De La Mare's "The Listeners" is interesting because, while the Traveler himself is the first person described in the poem, the point of view is ultimately that of the titular Listeners inside the dark house. At the end of the poem, "when the plunging hoofs were gone," the Listeners are still there, absorbing and interpreting the scene through its sounds.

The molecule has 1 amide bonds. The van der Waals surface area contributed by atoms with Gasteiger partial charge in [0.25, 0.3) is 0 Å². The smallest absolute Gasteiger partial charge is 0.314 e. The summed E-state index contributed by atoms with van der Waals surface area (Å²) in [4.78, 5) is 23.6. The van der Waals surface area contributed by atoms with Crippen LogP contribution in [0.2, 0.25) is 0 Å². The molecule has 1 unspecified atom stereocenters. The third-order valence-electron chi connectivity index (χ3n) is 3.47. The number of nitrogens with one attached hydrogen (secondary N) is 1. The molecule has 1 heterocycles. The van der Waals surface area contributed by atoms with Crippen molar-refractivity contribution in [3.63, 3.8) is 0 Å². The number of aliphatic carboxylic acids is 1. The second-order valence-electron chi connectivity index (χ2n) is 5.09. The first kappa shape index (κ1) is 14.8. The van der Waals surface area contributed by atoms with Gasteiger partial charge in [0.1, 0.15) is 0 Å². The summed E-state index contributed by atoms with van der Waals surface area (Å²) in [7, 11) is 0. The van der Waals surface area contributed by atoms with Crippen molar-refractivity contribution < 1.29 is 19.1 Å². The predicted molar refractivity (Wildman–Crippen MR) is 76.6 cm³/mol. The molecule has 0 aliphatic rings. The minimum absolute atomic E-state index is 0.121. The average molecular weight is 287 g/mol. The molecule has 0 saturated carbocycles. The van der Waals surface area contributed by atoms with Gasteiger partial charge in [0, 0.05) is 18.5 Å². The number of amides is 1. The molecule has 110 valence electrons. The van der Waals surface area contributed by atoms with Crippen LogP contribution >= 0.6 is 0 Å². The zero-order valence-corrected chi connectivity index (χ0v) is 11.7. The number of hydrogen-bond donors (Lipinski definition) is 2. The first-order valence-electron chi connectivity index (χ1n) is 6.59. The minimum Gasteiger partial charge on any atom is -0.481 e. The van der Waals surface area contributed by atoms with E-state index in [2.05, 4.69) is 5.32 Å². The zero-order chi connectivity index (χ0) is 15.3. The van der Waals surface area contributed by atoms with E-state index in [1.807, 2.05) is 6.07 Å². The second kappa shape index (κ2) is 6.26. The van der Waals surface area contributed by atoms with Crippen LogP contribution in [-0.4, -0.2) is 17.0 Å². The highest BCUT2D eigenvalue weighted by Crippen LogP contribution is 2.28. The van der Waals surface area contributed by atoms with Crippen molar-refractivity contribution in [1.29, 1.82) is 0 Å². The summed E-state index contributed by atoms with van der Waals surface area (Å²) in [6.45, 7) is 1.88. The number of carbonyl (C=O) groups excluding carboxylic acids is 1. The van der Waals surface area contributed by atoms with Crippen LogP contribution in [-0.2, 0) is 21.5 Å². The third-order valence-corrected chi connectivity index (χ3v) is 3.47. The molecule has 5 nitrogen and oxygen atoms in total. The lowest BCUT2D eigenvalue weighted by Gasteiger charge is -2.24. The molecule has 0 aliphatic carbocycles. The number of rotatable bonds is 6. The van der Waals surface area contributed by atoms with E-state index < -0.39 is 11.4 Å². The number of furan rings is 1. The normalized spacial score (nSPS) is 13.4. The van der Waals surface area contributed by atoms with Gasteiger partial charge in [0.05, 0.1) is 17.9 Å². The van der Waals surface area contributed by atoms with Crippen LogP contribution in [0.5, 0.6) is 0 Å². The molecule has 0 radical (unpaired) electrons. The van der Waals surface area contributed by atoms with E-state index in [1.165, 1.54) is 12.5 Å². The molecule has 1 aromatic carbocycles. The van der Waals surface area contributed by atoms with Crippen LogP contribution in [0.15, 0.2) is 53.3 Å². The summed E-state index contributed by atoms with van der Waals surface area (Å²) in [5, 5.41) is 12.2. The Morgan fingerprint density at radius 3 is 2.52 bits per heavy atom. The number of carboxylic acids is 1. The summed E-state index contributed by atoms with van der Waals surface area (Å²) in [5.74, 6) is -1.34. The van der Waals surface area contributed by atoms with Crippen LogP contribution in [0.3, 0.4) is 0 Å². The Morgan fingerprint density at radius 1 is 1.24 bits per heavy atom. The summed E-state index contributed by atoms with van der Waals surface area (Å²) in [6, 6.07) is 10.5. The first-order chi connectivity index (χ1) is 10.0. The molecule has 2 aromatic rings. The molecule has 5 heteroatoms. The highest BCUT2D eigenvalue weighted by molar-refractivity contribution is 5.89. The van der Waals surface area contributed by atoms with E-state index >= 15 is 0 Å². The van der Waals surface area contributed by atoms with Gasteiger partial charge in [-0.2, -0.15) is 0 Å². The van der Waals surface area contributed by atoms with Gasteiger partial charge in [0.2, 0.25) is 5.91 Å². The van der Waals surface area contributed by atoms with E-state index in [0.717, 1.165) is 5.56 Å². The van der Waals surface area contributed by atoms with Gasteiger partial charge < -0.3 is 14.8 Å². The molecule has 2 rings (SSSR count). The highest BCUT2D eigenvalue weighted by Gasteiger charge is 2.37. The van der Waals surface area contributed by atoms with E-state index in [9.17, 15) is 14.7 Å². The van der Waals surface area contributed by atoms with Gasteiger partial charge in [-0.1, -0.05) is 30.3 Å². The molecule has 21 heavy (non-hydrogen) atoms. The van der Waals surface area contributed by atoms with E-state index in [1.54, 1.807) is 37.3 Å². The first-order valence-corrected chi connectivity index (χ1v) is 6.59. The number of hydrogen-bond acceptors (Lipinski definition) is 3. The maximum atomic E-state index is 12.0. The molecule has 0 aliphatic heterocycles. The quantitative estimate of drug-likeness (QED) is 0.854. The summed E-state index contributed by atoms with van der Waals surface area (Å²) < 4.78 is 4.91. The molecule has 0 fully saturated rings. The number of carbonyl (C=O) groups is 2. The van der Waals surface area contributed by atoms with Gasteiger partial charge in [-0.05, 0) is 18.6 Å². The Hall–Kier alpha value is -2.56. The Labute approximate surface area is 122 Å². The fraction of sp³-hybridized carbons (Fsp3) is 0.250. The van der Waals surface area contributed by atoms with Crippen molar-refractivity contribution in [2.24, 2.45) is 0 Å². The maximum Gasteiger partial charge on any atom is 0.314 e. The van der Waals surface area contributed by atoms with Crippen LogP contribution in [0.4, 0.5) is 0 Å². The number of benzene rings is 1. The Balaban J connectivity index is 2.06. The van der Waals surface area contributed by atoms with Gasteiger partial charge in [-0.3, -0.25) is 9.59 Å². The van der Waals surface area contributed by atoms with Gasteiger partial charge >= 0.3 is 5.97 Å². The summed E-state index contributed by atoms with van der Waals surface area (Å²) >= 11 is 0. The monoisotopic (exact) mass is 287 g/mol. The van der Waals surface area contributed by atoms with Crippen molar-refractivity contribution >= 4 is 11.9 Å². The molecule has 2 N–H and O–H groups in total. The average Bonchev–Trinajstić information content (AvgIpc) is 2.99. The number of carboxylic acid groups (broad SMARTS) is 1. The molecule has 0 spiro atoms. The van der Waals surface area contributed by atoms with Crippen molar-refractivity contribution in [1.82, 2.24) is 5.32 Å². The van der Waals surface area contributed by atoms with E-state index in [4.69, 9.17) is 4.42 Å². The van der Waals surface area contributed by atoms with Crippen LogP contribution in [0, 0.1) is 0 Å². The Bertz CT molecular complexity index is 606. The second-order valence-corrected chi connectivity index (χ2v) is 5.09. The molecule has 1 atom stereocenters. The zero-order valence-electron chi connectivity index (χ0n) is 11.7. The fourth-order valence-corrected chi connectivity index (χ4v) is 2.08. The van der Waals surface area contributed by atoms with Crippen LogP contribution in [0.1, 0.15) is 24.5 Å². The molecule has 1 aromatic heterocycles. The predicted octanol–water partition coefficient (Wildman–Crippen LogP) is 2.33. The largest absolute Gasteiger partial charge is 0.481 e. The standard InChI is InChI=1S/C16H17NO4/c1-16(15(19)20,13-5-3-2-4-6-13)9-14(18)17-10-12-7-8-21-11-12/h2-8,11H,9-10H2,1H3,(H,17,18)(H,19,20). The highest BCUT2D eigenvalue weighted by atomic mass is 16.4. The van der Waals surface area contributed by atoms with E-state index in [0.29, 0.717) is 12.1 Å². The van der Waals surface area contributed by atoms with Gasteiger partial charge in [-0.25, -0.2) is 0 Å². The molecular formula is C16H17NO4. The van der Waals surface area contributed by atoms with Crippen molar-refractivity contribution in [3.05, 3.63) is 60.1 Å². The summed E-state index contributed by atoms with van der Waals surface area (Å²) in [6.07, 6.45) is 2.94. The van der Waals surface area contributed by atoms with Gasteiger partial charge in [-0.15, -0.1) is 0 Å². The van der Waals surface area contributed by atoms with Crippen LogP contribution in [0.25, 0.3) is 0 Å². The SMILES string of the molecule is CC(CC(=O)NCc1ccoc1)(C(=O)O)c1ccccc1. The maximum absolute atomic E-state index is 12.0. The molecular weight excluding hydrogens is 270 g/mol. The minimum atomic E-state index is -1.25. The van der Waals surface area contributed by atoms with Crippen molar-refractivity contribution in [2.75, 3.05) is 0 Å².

Because of this focus on the Listeners, de la Mare uses sound-based details to set the scene throughout the poem. We, as the reader, imagine the scene through the interpretation of these details, just as the Listeners do. The Traveler's voice in the quietude, the sound of him "knocking on the moonlit door," the way his horse "champed the grasses" as he waited for his master, and the heavier sound of the Traveler's knock as he "smote" a second time—all of these elements indicate to the Listeners that the Traveler has arrived. In the same way, then, the sound details at the end of the poem are what indicate to the Listeners that the Traveler is departing. They heard, first, "his foot upon the stirrup," which signifies that he is climbing back onto his horse in readiness for departure. The next sound, that of "iron on stone," is the sound of the horse's iron horseshoes striking stone, perhaps the stone of a courtyard or of an old road, now little used. This sound indicates to the Listeners that the Traveler is leaving them, having, as he says, "kept my word."